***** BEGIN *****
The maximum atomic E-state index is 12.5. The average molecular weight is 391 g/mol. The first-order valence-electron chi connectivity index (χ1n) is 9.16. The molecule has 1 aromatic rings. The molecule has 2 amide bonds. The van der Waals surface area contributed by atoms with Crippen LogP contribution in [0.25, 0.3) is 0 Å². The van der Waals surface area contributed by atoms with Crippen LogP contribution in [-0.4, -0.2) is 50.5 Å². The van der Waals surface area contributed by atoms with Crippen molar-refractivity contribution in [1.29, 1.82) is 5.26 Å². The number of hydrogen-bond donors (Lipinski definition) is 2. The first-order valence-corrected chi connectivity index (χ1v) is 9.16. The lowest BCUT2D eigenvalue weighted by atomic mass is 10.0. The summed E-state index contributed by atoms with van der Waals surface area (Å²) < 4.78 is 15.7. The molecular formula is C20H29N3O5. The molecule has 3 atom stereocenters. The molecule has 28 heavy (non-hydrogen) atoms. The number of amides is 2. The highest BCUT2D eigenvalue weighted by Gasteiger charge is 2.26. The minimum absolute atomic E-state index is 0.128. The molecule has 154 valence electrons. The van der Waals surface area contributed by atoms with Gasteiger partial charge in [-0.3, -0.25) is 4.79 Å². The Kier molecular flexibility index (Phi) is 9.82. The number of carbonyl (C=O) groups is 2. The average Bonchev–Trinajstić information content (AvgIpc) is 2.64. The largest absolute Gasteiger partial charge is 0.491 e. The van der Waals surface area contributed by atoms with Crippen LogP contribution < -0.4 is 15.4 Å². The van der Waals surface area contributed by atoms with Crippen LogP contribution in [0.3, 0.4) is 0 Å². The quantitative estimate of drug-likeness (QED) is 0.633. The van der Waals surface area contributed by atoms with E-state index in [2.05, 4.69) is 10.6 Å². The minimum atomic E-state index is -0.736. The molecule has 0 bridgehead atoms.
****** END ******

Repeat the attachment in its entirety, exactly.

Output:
The maximum atomic E-state index is 12.5. The average molecular weight is 391 g/mol. The first-order valence-electron chi connectivity index (χ1n) is 9.16. The molecule has 1 aromatic rings. The molecule has 2 amide bonds. The van der Waals surface area contributed by atoms with Crippen LogP contribution in [0.25, 0.3) is 0 Å². The van der Waals surface area contributed by atoms with Crippen LogP contribution in [-0.4, -0.2) is 50.5 Å². The van der Waals surface area contributed by atoms with Crippen molar-refractivity contribution in [1.29, 1.82) is 5.26 Å². The number of hydrogen-bond donors (Lipinski definition) is 2. The first-order valence-corrected chi connectivity index (χ1v) is 9.16. The lowest BCUT2D eigenvalue weighted by atomic mass is 10.0. The summed E-state index contributed by atoms with van der Waals surface area (Å²) < 4.78 is 15.7. The molecular formula is C20H29N3O5. The molecule has 3 atom stereocenters. The molecule has 28 heavy (non-hydrogen) atoms. The number of amides is 2. The highest BCUT2D eigenvalue weighted by Gasteiger charge is 2.26. The minimum absolute atomic E-state index is 0.128. The molecule has 154 valence electrons. The van der Waals surface area contributed by atoms with Gasteiger partial charge in [-0.3, -0.25) is 4.79 Å². The Kier molecular flexibility index (Phi) is 9.82. The number of carbonyl (C=O) groups is 2. The average Bonchev–Trinajstić information content (AvgIpc) is 2.64. The largest absolute Gasteiger partial charge is 0.491 e. The van der Waals surface area contributed by atoms with Crippen LogP contribution < -0.4 is 15.4 Å². The van der Waals surface area contributed by atoms with Crippen LogP contribution in [0.3, 0.4) is 0 Å². The quantitative estimate of drug-likeness (QED) is 0.633. The van der Waals surface area contributed by atoms with E-state index in [2.05, 4.69) is 10.6 Å². The minimum atomic E-state index is -0.736. The molecule has 0 bridgehead atoms.